My collaborators and myself recently published a paper titled “Stop Criteria for Flexure for Proof Load Testing of Reinforced Concrete Structures” in Frontiers in Built Environment – Bridge Engineering.
The work in this paper was sponsored by my Chancellor grant of 2016. Three years later, and I finally managed to wrap my head around the topic. Sometimes, we need to let our ideas stew for a while and revisit them every now and then until I have a good idea – this paper was such a situation.
The abstract is as follows:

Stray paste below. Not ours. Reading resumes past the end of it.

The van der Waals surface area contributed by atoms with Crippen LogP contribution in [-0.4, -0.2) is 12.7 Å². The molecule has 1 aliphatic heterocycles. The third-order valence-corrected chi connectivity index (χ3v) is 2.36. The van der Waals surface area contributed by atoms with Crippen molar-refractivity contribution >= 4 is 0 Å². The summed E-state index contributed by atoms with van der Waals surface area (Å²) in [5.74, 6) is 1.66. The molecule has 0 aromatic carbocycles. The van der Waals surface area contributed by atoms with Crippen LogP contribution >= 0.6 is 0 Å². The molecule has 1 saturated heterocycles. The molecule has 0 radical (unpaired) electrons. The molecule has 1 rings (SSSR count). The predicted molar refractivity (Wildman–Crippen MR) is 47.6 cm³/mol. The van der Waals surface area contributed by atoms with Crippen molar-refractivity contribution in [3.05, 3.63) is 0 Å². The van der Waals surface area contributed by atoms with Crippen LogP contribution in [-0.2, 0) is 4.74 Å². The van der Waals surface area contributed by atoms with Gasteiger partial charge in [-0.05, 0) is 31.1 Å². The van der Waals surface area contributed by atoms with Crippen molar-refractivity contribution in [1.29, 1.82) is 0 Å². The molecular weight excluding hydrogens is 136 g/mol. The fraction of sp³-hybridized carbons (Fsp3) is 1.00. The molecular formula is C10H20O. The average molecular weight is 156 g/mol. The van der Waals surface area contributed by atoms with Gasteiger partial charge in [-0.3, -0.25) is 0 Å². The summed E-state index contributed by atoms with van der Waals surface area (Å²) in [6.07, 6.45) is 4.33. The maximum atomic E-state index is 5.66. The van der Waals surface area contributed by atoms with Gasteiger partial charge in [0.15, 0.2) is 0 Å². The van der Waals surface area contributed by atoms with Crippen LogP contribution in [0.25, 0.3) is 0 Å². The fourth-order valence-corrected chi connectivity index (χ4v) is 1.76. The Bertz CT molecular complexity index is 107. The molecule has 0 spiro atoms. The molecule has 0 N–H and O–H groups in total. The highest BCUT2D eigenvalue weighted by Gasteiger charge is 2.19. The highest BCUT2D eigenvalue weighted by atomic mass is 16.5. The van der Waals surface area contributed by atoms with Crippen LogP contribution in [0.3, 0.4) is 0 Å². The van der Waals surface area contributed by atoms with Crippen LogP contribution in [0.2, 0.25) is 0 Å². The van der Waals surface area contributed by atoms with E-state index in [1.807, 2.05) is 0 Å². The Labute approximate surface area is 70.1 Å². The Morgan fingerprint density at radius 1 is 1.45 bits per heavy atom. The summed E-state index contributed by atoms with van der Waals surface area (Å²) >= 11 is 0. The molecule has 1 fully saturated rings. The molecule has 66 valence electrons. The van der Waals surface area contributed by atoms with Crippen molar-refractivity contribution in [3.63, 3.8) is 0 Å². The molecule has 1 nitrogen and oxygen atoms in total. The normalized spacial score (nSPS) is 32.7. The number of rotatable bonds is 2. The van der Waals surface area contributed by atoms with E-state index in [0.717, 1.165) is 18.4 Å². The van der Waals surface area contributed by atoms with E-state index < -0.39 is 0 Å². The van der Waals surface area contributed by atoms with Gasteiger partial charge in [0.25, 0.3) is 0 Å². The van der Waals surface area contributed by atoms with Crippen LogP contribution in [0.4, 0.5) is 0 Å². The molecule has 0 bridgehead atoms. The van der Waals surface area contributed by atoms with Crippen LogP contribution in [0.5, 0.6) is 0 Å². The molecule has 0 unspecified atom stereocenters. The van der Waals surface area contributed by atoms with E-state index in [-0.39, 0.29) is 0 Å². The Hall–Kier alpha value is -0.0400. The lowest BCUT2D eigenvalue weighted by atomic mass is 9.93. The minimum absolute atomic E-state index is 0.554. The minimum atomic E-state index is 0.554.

Existing bridges with large uncertainties can be assessed with a proof load test. In a proof load test, a load representative of the factored live load is applied to the bridge at the critical position. If the bridge can carry this load without distress, the proof load test shows experimentally that the bridge fulfills the requirements of the code. Because large loads are applied during proof load tests, the structure or element that is tested needs to be carefully monitored during the test. The monitored structural responses are interpreted in terms of stop criteria. Existing stop criteria for flexure in reinforced concrete can be extended with theoretical considerations. These proposed stop criteria are then verified with experimental results: reinforced concrete beams failing in flexure and tested in the laboratory, a collapse test on an existing reinforced concrete slab bridge that reached flexural distress, and the pilot proof load tests that were carried out in the Netherlands and in which no distress was observed. The tests in which failure was obtained are used to evaluate the margin of safety provided by the proposed stop criteria. The available pilot proof load tests are analyzed to see if the proposed stop criteria are not overly conservative. The result of this comparison is that the stop criteria are never exceeded. Therefore, the proposed stop criteria can be used for proof load tests for the failure mode of bending moment in reinforced concrete structures.